Population suppression gene drive has been proposed as a strategy for malaria vector control. A CRISPR-Cas9-based transgene homing at the doublesex locus (dsxFCRISPRh) has recently been shown to increase rapidly in frequency in, and suppress, caged laboratory populations of the malaria mosquito vector Anopheles gambiae. Here, problem formulation, an initial step in environmental risk assessment (ERA), was performed for simulated field releases of the dsxFCRISPRh transgene in West Africa.
To strengthen the fight against malaria, it is imperative to identify weaknesses and possible solutions in order to improve programmes implementation. This study reports experiences gained from collaboration between decision-makers and researchers from a World Bank project (Malaria and Neglected Tropical Diseases in the Sahel, SM/NTD). The objectives of this paper were to identify bottlenecks in malaria programme implementation as well as related research questions they bring up.
Since the late 1990s, malaria control programmes have relied extensively on mass bednet distribution and indoor residual spraying. Both interventions use pesticides and target mosquitoes coming indoors either to feed or to rest. Unfortunately, these intensified vector control campaigns have resulted in mosquito populations with high levels of resistance to most of the chemical compounds used against them and which are increasingly exophagic and exophillic, hence difficult to monitor indoors. Consequently, there is an urgent need for novel tools to sample outdoor anopheline populations for monitoring interventions and disease surveillance programmes.
Vector population control using insecticides is a key element of current strategies to prevent malaria transmission in Africa. The introduction of effective insecticides, such as the organophosphate pirimiphos-methyl, is essential to overcome the recurrent emergence of resistance driven by the highly diverse Anopheles genomes. Here, we use a population genomic approach to investigate the basis of pirimiphos-methyl resistance in the major malaria vectors Anopheles gambiae and A. coluzzii. A combination of copy number variation and a single non-synonymous substitution in the acetylcholinesterase gene, Ace1, provides the key resistance diagnostic in an A. coluzzii population from Côte d'Ivoire that we used for sequence-based association mapping, with replication in other West African populations.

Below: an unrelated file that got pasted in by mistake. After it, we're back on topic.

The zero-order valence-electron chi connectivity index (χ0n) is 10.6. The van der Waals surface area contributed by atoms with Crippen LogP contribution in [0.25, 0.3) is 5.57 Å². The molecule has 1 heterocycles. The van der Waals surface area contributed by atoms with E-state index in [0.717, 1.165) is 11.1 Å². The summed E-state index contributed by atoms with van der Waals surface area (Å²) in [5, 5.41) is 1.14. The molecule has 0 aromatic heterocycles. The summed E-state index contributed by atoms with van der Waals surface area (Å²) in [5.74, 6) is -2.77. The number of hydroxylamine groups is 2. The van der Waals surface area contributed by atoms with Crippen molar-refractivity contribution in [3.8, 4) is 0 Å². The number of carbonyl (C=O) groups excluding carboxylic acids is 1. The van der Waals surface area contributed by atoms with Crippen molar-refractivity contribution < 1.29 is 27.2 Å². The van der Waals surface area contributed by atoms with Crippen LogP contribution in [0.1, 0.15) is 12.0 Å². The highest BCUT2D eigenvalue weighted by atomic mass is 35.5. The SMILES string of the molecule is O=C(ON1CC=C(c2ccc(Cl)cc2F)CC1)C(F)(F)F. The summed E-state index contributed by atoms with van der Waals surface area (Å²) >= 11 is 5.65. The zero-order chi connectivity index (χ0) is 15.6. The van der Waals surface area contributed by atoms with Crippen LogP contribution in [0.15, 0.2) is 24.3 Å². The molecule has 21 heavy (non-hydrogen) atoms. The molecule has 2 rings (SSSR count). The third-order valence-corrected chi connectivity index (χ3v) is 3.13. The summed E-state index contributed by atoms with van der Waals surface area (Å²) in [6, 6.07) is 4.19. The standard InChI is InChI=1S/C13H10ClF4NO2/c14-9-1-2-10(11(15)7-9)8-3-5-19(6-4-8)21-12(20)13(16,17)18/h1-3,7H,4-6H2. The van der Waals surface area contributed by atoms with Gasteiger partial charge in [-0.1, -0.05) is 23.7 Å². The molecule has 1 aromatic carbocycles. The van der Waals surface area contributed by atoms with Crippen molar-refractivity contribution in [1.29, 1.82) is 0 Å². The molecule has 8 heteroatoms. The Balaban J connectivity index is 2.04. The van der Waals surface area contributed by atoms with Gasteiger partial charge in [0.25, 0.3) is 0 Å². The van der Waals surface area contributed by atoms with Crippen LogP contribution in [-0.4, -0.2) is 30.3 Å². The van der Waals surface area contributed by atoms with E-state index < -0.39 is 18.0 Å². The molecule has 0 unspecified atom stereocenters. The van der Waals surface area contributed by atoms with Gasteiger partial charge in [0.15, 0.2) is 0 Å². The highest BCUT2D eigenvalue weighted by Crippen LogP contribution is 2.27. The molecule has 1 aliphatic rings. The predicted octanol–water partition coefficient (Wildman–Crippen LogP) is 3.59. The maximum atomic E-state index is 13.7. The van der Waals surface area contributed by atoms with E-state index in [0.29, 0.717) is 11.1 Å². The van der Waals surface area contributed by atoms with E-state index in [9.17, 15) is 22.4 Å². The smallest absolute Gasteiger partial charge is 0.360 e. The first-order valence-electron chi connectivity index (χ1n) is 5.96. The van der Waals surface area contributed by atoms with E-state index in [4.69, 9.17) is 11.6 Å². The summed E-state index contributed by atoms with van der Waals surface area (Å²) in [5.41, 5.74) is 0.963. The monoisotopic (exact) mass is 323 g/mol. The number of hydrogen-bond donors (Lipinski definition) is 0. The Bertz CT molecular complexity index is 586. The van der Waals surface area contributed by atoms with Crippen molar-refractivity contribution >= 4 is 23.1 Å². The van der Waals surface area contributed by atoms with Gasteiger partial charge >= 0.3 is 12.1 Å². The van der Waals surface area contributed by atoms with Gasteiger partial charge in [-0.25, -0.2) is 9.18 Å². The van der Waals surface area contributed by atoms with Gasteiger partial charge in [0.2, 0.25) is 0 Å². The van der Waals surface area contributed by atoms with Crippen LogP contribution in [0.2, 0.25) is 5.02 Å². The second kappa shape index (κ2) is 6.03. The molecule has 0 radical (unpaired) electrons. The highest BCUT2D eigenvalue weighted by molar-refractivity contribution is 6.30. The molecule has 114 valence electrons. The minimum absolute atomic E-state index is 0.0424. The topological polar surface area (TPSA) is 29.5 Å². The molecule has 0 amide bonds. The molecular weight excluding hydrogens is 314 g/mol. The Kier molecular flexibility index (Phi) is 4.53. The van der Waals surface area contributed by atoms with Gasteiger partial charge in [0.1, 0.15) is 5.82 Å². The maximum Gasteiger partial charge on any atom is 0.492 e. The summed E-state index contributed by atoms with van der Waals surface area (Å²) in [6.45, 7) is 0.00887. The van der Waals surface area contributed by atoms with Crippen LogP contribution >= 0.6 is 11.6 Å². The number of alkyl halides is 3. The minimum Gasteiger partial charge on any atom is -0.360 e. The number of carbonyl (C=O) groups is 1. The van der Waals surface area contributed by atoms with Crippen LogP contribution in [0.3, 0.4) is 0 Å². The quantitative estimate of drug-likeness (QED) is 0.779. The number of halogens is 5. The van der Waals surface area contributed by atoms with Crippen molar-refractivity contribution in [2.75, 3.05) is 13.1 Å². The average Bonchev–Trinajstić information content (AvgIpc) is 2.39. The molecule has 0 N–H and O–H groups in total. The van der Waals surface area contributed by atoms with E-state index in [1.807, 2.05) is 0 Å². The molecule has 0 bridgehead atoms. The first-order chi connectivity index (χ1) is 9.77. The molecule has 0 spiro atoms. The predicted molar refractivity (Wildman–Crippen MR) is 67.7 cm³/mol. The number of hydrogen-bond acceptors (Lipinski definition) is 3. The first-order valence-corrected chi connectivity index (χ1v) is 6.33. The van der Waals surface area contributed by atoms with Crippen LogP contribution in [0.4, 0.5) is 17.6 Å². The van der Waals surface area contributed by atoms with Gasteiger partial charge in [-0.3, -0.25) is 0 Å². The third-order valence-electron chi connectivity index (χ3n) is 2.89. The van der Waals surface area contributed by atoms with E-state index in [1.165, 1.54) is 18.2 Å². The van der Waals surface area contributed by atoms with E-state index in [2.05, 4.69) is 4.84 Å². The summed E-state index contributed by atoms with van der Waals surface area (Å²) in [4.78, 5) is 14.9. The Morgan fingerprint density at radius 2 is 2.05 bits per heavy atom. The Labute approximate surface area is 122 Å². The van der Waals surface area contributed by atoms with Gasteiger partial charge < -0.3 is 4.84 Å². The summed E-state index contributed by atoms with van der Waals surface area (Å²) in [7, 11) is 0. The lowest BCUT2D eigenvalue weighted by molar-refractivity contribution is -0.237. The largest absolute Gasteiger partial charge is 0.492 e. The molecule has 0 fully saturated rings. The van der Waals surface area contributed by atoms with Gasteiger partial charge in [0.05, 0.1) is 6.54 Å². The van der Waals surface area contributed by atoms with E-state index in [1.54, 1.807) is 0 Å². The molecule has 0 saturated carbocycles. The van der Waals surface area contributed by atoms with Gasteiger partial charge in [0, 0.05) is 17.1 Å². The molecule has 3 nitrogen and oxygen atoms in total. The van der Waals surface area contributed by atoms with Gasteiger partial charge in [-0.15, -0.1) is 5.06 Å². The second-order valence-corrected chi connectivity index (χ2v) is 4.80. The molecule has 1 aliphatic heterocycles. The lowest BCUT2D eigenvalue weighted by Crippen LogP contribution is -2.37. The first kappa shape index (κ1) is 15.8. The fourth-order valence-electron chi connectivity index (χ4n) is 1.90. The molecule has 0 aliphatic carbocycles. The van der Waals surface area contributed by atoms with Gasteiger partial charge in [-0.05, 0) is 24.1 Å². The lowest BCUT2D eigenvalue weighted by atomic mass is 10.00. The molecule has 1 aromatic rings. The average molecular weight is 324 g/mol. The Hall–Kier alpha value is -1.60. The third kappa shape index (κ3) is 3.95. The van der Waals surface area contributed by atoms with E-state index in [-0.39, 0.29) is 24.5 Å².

The sibling species of the malaria mosquito, Anopheles gambiae (sensu stricto) and Anopheles coluzzii co-exist in many parts of West Africa and are thought to have recently diverged through a process of ecological speciation with gene flow. Divergent larval ecological adaptations, resulting in Genotype-by-Environment (G × E) interactions, have been proposed as important drivers of speciation in these species. In West Africa, An. coluzzii tends to be associated with permanent man-made larval habitats such as irrigated rice fields, which are typically more eutrophic and mineral and ammonia-rich than the temporary rain pools exploited by An. gambiae (s.s.)
Increased levels of insecticide resistance in major malaria vectors such as Anopheles funestus threaten the effectiveness of insecticide-based control programmes. Understanding the landscape features impacting the spread of resistance makers is necessary to design suitable resistance management strategies. Here, we examined the influence of the highest mountain in West Africa (Mount Cameroon; 4095 m elevation) on the spread of metabolic and target-site resistance alleles in An. funestus populations.
Understanding inequality in infectious disease burden requires clear and unbiased indicators. The Gini coefficient, conventionally used as a macroeconomic descriptor of inequality, is potentially useful to quantify epidemiological heterogeneity. With a potential range from 0 (all populations equal) to 1 (populations having maximal differences), this coefficient is used here to show the extent and persistence of inequality of malaria infection burden at a wide variety of population levels.
Indoor residual spraying (IRS) was applied in addition to the use of long-lasting insecticidal nets in the South West in Burkina Faso, where Anopheles gambiae s.l. the major malaria vector was resistant to pyrethroids. This study was designed to evaluate the efficacy and residual life of bendiocarb (active ingredient) used for spraying on different wall surfaces (mud and cement).
Located in West Africa, Cabo Verde is an archipelago consisting of nine inhabited islands. Malaria has been endemic since the settlement of the islands during the sixteenth century and is poised to achieve malaria elimination in January 2021. The aim of this research is to characterize the trends in malaria cases from 2010 to 2019 in Cabo Verde as the country transitions from endemic transmission to elimination and prevention of reintroduction phases.
One of the promising current approaches to curb malaria lies in genetic vector control, the implementation of which will require an improved understanding of the movement of genetic constructs among mosquito populations. To predict potential gene flow from one area to another, it is important to begin to understand mosquito dynamics outside of the commonly-sampled village areas, and thus how genes may move between villages. This study assessed the presence and relative abundance of mosquitoes in a 6-km corridor between two villages in western Burkina Faso.